I’ve been dying to try making one of these Altered Book Trees since a colleague made them two years ago to decorate the library and I finally cleared my schedule, gathered my supplies and muddled through some directions I found online. Most of these were in video form, and sometimes I honestly don’t have the patience to sit through a video and I’d much rather get to the making, so I decided to make my own tutorial here…With simple pictures and written steps so you can get to your making too! It’s so easy my 8 year old made one for her grandma with very little supervision from me so I could work on my tree, too.
First – Get paperback books that you do not mind ripping apart.*(if you are very offended by this, stop immediately, and skip down to the bottom for my
Note On The Guilt of Tearing Apart a Perfectly Good Book!)
Second – Tear off cover. Discard or save if you’ve got a craft to use it, but I don’t so into the recycle bin it went.
Third – Count out 200 pages and cut these apart from the rest of the book.
We tried this with 150 pages also but the 200 page tree curled nicely into itself to create a “fuller” tree. Use a craft knife, pocket knife or do what we did and go with what’s lying around, like a dull knife to a wine bottle opener.
Fourth – Fold pages – do this in 3 steps. It’s just like folding a paper airplane, folks. The bottom corner can be folded toward the front of the book or toward the back. Put on a movie and off you go!
Continue folding until all 200 pages are done. The book will naturally curl into a cone.
Fifth – Affix tree to a pedestal –
I found short candlesticks ($1 each at the Goodwill) were perfect and elevated the entire craft literally and figuratively! I used epoxy to affix a cardboard circle (hey, there’s a use for the paperback cover!) to the bottom of the tree to stabilize the folds and create a balanced, wide surface to attach the tree to the candlestick.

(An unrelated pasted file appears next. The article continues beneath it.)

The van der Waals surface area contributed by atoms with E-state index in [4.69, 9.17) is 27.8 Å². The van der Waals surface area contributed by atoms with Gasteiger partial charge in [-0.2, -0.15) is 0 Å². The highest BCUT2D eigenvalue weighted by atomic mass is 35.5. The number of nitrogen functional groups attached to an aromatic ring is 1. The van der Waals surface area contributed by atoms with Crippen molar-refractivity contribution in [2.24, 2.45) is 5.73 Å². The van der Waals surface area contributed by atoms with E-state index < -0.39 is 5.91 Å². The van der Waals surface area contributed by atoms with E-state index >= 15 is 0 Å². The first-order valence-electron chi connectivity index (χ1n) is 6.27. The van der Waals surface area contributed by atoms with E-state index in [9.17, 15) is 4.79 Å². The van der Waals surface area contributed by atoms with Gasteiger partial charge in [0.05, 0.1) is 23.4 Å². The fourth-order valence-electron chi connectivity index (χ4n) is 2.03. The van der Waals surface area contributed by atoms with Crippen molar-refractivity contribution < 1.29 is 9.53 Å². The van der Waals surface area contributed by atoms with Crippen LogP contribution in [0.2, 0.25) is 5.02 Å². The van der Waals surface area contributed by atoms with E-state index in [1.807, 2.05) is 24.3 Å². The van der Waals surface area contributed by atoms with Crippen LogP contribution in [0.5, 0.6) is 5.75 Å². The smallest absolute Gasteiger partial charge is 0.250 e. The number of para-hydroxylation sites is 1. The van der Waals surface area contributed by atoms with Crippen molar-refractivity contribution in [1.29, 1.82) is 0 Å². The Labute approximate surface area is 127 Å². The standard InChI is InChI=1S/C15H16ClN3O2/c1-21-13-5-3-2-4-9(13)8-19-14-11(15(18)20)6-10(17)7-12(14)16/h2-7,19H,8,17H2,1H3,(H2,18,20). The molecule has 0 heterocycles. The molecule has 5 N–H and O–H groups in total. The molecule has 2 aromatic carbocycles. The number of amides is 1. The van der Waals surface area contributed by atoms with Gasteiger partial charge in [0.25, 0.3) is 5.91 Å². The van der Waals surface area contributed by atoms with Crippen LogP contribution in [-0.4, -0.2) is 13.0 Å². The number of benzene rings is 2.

Sixth – Decorate! We experimented with ribbons and feathers and glitter…You may need to let go of your control so you can enjoy lots of controlled mess. It’s amazing what you find you’ve collected in your craft stores when you dig.**
(Glitter: I watered down some basic Elmer’s school glue because that’s what I had on hand, had my daughter apply it with a sponge brush -also retrieved from my craft stash- and then we stepped out on the back deck and liberally and generously shook glitter on it over the railing into the snow.)
Finish off with a topper. Another peek at my junk drawer produced an iridescent tie tack that perfectly matched the iridescent glitter I had used; after taking down the tree this year, Viv found this darling wooden snowflake in the needles which I grabbed from the dustpan. Perfect!
*A Note On The Guilt of Tearing Apart a Perfectly Good Book: Plain and simple, I don’t feel it. I chose books that I wouldn’t read, nor would I experience an unholy joy in defacing. It was all detached business. I looked for a certain size, without page tears, mold or dampness. After years of working in a library, the book novelty thing wears off – it has to – or you’d never be successful managing a collection. Weeding happens. Books get damaged. Books go unpurchased and unread. If you don’t believe me, or agree, then that is your choice, but I caution you two things: Beware a future post upscaling a book into a wreath, and two, Next time we have a book sale, I should take pictures of the boxes of unsold books that fill a truck and are hauled off to book heaven, and then your guilt would immediately evaporate. Repurpose an unwanted book for a new life of beauty and adoration. Really. There’s plenty of books that can be upscaled.
**I took my time decorating because I really wanted these trees to be special. I tested several ribbons by pinning a straight pin through the top and paper clipping the bottom of the ribbon in various ways before finally settling on something that clicked. Then I used superglue because all of my bottles of Aleene’s craft glue had dried out…and I wanted to get to the making!